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Tuesday, August 22nd, 2006 by

John Hulett, the first black office holder in one of the historic Black Belt counties of Alabama, and the co-founder of the Lowndes County Freedom Organization, died August 21 at his home in Mosses, Alabama. He was 78 and had been in poor health for several years.

Lowndes County was and is one of the poorest counties in the U.S., despite being adjacent to the state capital. The county lies between Dallas and Montgomery counties and in 1965 the famous Selma to Montgomery march passed through Lowndes. Civil rights martyrs Viola Liuzzo and Jonathan Daniels were both murdered in Lowndes, and prior to the passage of the 1965 Voting Rights Act, there was not a single registered black voter in the county, though the population was 80 percent African American.

Hulett and his fellow activists in the Lowndes County Freedom Organization took their lives in their hands every day to challenge both state power and the unofficial terror of the Ku Klux Klan. But they prevailed, and the black panther they chose as their ballot symbol in Alabama elections was an inspiration to Stokeley Carmichael and other young activists who poured into the Black Belt to help Hulett and others register voters in the mid-1960s. The symbol was later adopted by the founders of the Black Panther Party.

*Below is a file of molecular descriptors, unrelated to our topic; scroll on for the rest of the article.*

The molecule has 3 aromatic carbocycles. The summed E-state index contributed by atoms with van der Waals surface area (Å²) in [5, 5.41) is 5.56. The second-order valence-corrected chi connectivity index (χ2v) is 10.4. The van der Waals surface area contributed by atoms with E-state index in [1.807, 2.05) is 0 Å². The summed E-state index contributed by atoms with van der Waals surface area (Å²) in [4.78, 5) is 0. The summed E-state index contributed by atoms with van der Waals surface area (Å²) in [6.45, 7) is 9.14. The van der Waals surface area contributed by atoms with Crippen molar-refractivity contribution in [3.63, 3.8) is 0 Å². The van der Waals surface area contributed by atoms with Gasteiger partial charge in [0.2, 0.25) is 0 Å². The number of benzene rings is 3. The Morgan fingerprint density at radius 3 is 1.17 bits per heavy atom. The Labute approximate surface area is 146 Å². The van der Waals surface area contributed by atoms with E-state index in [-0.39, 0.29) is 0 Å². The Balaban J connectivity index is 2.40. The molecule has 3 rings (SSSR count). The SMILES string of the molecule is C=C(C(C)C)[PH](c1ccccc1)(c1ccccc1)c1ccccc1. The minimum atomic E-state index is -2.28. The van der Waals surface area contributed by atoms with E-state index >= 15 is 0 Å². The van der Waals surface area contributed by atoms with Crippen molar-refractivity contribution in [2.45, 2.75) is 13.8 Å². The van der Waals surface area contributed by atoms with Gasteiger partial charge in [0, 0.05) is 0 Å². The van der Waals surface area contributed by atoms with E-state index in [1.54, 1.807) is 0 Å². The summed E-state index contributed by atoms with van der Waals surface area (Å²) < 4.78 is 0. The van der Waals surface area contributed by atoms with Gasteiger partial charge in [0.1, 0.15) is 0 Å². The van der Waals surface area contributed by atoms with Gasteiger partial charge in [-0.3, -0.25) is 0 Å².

Visitors to Hulett’s small office in the Lowndes Courthouse after he had become sheriff were startled to see hanging on his wall a vicious-looking wood-handled whip that he had inherited with the office. He kept it there, he said, as reminder that it had been used by his predecessors to beat Lowndes’ blacks for years. As sheriff for two decades, Hulett himself often did not wear a gun, and the county was so small and so poor that he often cooked the jail inmates’ meals himself.

Later he also won election as the first African American probate judge in the county, and he mentored a generation of Alabama black office holders who followed in his footsteps. Today, thanks to the gains of the Voting Rights Act, Alabama has more elected black officials than any state in the union.

He is to be buried Saturday, August 26, 2006.

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